JONESBORO, AR (KAIT) – More Americans across the country are having a tough time getting loans and low interest rates, according to information from FICO Inc. According to FICO Inc, more than 25%, or 43.4 million people, have a credit score of 599 or below. According to Paul Hindman at Liberty Bank, a good credit score would be in the 700 range.
"Some small business owner needs some new equipment, needs to expand a working line of credit. Without those needs the bank supplies, that small business owner would find it hard to maintain the business," said Hindman, who now works as a commercial loan officer.
Hindman started his 17 year banking career in the personal loan department.
"Commercial loans and consumer loans are different animals, but it all boils down to the individual's credit worthiness. Their credit report is a key instrument whether it is commercial or consumer, so a lot of times it's the first thing we look for. That's where we start in the approval process," said Hindman.
Hindman said the higher a person's credit score is, the more likely they are to obtain a loan or get a lower interest rate.
"I'd say number one is to keep in mind that your credit report in simply a history of how you pay your credit obligations. So by simply paying those on time each and every month, you're building your credit each and every month. You're improving your credit each and every month with timely payments," said Hindman.
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"The credit report is basically a history of how one pays their bills, pays their credit obligations. The longer the history, the more useful the credit report is because you have more information there to go on," said Hindman.
Hindman said it's important individuals check their credit reports regularly. He said many times credit reporting agencies will make mistakes when adjusting scores.
"One of the simplest things to do is to get a credit report, check your own credit report. You can contact the credit agencies themselves to get a copy of that and check for any errors. Maybe there is something on there that is bringing down your score and it's inaccurate. It should not be there," said Hindman. "Let's say one of the credit card companies are reporting a 30 day past due where you have your records to show that it wasn't passed due. It wasn't 30 days past due in particular. Maybe it's a collection item that's been paid, say a medical bill that's been paid. At one time it was a collection item, but now it's no longer. Although that item won't be removed, simply showing it as a paid collection item will improve your score. You went back and taken care of that debt."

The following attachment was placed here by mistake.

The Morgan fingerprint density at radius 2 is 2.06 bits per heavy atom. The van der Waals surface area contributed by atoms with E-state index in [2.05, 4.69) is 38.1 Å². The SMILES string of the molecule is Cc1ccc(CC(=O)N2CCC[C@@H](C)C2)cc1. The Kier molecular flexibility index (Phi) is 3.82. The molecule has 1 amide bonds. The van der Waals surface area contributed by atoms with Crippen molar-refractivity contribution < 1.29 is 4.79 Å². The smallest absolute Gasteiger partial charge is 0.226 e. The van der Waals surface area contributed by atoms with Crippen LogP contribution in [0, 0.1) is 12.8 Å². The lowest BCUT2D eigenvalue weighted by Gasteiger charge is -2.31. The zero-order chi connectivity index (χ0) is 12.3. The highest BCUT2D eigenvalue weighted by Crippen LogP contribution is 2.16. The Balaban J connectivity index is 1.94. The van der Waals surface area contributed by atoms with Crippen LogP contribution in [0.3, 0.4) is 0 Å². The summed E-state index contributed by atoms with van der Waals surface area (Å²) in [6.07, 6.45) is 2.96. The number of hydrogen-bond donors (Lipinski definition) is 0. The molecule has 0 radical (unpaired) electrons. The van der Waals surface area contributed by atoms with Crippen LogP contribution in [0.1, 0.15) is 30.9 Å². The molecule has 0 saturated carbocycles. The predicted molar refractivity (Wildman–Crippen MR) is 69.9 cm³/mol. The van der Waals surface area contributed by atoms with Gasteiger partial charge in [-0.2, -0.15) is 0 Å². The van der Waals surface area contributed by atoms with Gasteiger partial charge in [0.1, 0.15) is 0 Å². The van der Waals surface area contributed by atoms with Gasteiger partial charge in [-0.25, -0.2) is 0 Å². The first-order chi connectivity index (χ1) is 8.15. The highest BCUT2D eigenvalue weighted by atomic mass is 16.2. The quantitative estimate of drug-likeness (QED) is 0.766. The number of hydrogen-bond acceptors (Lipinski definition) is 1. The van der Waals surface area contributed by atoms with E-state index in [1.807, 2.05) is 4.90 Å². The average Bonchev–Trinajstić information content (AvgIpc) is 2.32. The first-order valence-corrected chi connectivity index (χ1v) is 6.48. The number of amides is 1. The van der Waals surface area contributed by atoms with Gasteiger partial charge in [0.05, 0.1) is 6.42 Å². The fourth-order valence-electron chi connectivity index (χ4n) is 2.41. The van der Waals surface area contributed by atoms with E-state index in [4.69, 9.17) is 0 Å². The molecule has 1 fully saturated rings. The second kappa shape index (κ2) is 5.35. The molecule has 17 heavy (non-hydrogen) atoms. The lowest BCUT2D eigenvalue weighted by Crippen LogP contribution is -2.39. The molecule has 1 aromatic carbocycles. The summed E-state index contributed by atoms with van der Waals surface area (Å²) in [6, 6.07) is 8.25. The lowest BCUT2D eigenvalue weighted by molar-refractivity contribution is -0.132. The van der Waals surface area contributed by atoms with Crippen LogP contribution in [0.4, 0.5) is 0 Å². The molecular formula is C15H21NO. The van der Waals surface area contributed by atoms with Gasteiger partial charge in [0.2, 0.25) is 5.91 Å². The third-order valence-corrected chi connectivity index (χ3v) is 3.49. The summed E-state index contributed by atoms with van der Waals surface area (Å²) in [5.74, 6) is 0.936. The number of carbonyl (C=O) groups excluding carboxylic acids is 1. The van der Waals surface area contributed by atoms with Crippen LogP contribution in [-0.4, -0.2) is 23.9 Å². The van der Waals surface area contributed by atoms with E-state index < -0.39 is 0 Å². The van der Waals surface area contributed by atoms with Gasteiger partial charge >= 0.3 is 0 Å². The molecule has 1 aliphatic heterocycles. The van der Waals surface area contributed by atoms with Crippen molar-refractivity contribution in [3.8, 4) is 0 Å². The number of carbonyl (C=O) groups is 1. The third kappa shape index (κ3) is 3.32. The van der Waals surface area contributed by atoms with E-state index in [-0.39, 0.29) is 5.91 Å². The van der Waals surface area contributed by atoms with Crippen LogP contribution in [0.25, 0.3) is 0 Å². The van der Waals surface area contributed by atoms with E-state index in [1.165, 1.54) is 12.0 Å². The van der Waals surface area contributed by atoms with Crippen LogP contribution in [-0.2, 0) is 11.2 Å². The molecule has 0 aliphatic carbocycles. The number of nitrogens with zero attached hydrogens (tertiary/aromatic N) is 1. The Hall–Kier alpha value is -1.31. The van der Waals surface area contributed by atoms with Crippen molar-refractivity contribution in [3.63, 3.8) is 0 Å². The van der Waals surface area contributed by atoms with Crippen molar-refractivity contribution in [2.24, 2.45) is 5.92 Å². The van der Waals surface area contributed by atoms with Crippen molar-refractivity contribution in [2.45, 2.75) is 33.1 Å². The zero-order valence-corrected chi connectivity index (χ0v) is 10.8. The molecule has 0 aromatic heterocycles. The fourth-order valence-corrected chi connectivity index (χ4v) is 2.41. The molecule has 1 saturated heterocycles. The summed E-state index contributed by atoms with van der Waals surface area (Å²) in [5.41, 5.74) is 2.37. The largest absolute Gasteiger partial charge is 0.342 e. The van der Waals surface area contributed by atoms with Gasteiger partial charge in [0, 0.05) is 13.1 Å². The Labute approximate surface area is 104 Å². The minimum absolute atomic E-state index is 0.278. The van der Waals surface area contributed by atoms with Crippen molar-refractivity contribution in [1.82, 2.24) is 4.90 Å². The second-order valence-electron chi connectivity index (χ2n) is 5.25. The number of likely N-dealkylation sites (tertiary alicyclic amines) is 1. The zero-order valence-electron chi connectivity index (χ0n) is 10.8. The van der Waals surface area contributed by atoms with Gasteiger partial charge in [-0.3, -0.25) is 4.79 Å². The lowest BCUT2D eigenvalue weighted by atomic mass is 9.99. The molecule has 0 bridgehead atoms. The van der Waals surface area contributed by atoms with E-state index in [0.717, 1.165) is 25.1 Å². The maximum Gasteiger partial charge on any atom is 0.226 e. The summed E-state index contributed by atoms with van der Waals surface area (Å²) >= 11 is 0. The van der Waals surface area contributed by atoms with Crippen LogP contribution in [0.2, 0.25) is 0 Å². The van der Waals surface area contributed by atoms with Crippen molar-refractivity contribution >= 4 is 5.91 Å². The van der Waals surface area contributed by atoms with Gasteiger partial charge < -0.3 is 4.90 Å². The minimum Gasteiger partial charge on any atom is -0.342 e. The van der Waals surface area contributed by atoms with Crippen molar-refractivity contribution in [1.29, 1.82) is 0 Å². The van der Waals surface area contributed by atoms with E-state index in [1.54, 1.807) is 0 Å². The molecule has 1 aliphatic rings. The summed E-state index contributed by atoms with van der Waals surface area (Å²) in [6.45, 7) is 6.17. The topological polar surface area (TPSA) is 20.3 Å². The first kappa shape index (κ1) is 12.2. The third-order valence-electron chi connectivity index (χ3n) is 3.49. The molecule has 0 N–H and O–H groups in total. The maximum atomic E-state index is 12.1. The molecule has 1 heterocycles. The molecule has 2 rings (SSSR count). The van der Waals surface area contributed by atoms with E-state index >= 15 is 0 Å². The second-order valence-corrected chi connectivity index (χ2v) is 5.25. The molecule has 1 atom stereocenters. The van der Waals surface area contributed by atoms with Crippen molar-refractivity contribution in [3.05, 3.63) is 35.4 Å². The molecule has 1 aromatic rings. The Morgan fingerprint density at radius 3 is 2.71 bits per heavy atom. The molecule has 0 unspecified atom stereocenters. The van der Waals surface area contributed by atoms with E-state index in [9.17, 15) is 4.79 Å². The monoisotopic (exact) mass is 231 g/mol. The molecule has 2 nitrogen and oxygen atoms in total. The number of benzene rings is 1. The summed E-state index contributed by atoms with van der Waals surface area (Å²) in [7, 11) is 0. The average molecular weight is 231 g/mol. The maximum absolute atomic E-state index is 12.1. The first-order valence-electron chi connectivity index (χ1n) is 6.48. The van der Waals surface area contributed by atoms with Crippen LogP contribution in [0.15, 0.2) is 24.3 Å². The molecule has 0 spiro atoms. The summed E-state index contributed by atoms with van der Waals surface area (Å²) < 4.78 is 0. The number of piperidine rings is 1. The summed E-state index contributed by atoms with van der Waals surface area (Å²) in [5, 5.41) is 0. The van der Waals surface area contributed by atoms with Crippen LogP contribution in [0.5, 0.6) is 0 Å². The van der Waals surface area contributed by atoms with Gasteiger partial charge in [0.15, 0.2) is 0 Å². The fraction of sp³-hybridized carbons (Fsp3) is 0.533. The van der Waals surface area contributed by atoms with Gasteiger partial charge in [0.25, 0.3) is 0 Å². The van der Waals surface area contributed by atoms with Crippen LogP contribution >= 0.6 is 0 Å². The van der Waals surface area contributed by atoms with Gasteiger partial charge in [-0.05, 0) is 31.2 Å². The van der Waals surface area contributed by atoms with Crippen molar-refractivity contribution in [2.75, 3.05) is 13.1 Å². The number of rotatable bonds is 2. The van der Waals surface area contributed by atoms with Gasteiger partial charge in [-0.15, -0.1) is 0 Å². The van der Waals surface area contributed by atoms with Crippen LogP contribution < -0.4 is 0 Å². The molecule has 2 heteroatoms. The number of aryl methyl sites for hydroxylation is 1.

"599 is a pretty low score. There is more to that than just missing a payment here, missing a payment there," said Hindman. "To repair that credit score is pretty simple actually. You just need to simply make your payments on time going forward, because every month that credit card company or the bank they are reporting to the credit bureaus every single month. So if you missed a payment a couple of months ago, but the two months since you've made it on time, you're already rebuilding your score."
Hindman said he was surprised 25% of consumers had a credit score of 599 or below. He doesn't believe scores are that low across Region 8.
"Our economy is thriving even though we've seen a slight downturn in the last few years with the national economy being in a downturn. I do not think it's affected Jonesboro as nearly as much," said Hindman. "I think here in Jonesboro we have seen building. Home construction has increased. We're seeing home sales start to rebound, so I think we're starting to see an upward trend into our economy here."
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"One thing we look for, you may have a good score but the bank officer is going to look at little more in detail to not only your score, but your debt load in relation to your income. The bank officer may also look at how much credit card debt you have compared to those credit card limits. in other words, if you're maxing out your credit cards, even if you are paying them on time, that is going to lower your credit score. A good rule of thumb to use you should not use any more than 50-percent of your available credit card limits as the balances. In other words the balances shouldn't be any more than 50% of your limit," said Hindman.
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